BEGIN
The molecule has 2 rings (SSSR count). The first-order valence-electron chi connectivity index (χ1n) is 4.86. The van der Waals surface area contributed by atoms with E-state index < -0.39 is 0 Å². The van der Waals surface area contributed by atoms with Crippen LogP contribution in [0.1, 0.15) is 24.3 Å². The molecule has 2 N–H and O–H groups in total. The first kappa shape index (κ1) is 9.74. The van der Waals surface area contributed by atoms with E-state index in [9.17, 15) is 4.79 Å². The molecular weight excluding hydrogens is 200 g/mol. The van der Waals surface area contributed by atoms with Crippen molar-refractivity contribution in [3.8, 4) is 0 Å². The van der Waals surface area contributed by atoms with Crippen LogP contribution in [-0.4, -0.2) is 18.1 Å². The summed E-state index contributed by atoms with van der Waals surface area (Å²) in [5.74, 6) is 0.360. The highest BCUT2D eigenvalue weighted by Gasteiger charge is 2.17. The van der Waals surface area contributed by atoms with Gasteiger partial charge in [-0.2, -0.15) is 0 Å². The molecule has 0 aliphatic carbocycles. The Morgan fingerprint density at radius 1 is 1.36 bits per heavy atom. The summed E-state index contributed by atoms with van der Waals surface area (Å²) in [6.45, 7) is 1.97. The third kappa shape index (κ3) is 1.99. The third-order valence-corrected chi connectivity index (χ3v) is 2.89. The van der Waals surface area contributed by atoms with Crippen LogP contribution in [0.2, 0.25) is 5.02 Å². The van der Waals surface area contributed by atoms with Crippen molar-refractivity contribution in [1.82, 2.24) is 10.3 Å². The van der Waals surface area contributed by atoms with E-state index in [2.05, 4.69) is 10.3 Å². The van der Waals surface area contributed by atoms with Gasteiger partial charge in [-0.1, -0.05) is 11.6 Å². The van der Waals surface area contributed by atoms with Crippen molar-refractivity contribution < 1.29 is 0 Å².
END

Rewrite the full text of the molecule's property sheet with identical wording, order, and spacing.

The molecule has 2 rings (SSSR count). The first-order valence-electron chi connectivity index (χ1n) is 4.86. The van der Waals surface area contributed by atoms with E-state index < -0.39 is 0 Å². The van der Waals surface area contributed by atoms with Crippen LogP contribution in [0.1, 0.15) is 24.3 Å². The molecule has 2 N–H and O–H groups in total. The first kappa shape index (κ1) is 9.74. The van der Waals surface area contributed by atoms with E-state index in [9.17, 15) is 4.79 Å². The molecular weight excluding hydrogens is 200 g/mol. The van der Waals surface area contributed by atoms with Crippen molar-refractivity contribution in [3.8, 4) is 0 Å². The van der Waals surface area contributed by atoms with Crippen LogP contribution in [-0.4, -0.2) is 18.1 Å². The summed E-state index contributed by atoms with van der Waals surface area (Å²) in [5.74, 6) is 0.360. The highest BCUT2D eigenvalue weighted by Gasteiger charge is 2.17. The van der Waals surface area contributed by atoms with Gasteiger partial charge in [-0.2, -0.15) is 0 Å². The molecule has 0 aliphatic carbocycles. The Morgan fingerprint density at radius 1 is 1.36 bits per heavy atom. The summed E-state index contributed by atoms with van der Waals surface area (Å²) in [6.45, 7) is 1.97. The third kappa shape index (κ3) is 1.99. The third-order valence-corrected chi connectivity index (χ3v) is 2.89. The van der Waals surface area contributed by atoms with Crippen LogP contribution in [0.2, 0.25) is 5.02 Å². The van der Waals surface area contributed by atoms with Crippen molar-refractivity contribution in [1.82, 2.24) is 10.3 Å². The van der Waals surface area contributed by atoms with E-state index in [2.05, 4.69) is 10.3 Å². The van der Waals surface area contributed by atoms with Gasteiger partial charge in [-0.1, -0.05) is 11.6 Å². The van der Waals surface area contributed by atoms with Crippen molar-refractivity contribution < 1.29 is 0 Å².